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Eastwood’s Chip Shop Soft Opens at 221 East Broadway

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Eastwood, 221 East Broadway.

If you pass by the intersection of East Broadway and Clinton streets with any regularity, you probably noticed something different in the last couple of days.  The metal gate is up at 221 East Broadway, revealing a brand new glass and wood facade at Eastwood, the bar being opened by Sivan Harlap and Andrew States.  While the main space is not yet operational, their “Chip Shop” around the corner on Clinton soft-launched yesterday.

As noted last week, the State Liquor Authority rejected Eastwood’s application for a full bar, ruling that the business is too close (less than 200 feet) from a church and a synagogue.  Harlap and States have now decided to go for a wine and beer license.  They’ll appear before Community Board 3’s State Liquor Authority Committee next month.  Beer and wine permits are not subject to the same rules regarding proximity to religious institutions and schools as full liquor licenses.

For now the Chip Shop is open for lunch and early dinner until around 8 p.m. There’s only one table and some counter space, so take-away might be your best option.  Today there was a relatively small menu, including a fresh fish sandwich, falafel, fish & chips, a salad with kale, apples and fennel and a squash, kale and white bean soup.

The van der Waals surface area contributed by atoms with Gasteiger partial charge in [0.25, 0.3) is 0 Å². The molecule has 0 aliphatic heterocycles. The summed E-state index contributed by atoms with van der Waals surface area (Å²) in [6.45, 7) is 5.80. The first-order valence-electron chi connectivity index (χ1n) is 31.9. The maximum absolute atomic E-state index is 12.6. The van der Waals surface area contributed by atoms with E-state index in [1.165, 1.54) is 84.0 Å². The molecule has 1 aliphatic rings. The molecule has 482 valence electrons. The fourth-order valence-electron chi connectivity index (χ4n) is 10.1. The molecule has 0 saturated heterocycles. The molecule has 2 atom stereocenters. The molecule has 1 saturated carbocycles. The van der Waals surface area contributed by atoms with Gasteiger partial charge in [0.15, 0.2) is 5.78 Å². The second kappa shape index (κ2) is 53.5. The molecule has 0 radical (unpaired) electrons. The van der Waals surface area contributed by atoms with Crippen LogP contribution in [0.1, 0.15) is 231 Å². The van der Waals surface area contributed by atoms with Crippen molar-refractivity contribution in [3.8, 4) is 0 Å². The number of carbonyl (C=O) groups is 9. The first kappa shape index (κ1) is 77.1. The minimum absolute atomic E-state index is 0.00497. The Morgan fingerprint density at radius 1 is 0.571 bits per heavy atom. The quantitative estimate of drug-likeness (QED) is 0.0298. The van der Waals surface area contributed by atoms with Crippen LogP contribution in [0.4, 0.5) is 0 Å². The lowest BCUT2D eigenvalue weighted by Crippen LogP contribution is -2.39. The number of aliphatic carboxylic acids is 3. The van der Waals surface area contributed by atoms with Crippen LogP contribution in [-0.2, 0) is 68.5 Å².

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  1. I just had a nice little lunch there. Vegetarian soup, fish sandwich. Everything tasty, fresh, and healthful. Nice people.

  2. They make a pretty good falafel. I’m still shocked that their liquor license was revoked because of some archaic and pointless law. The community opposition to this is ridiculous. A bar here would cause no trouble and if anything, enliven this little stretch at night with a bit more activity and provide better business for everything else around it (the bodegas, Metro Empanadas, Malt and Mold, Pushcart Coffee, and Cowboy Pizza). I wish Sivan and Andrew with better luck on the beer and wine permit and good riddance to the nutjobs trying to kill their business and continue to make this part of East Broadway a dead zone of commercial activity.

  3. Calling people who have a different view than yours “nutjobs” is counter-productive and immature. Given noise, crowding and hardcore violence issues with bars in other parts of the Lower East Side, the concerns with this part of the neighborhood are legitimate and well-grounded. Also, no one is out to “kill businesses” – any financial damage incurred by people who insisted on spending tens of thousands of dollars before getting approvals – in a terrible location next to multiple religious institutions and despite strong opposition – is self-inflicted damage.

  4. The owners have no history of complaints at their other location. I’ll testify (in a non-religious manner) at the CB meeting on their merits.

  5. As a life long neighborhood resident, I have no objection to this establishment. For many, many years that corner was overrun with junkies, derelicts and crime. I welcome this restaurant with open arms and wish them all the best.

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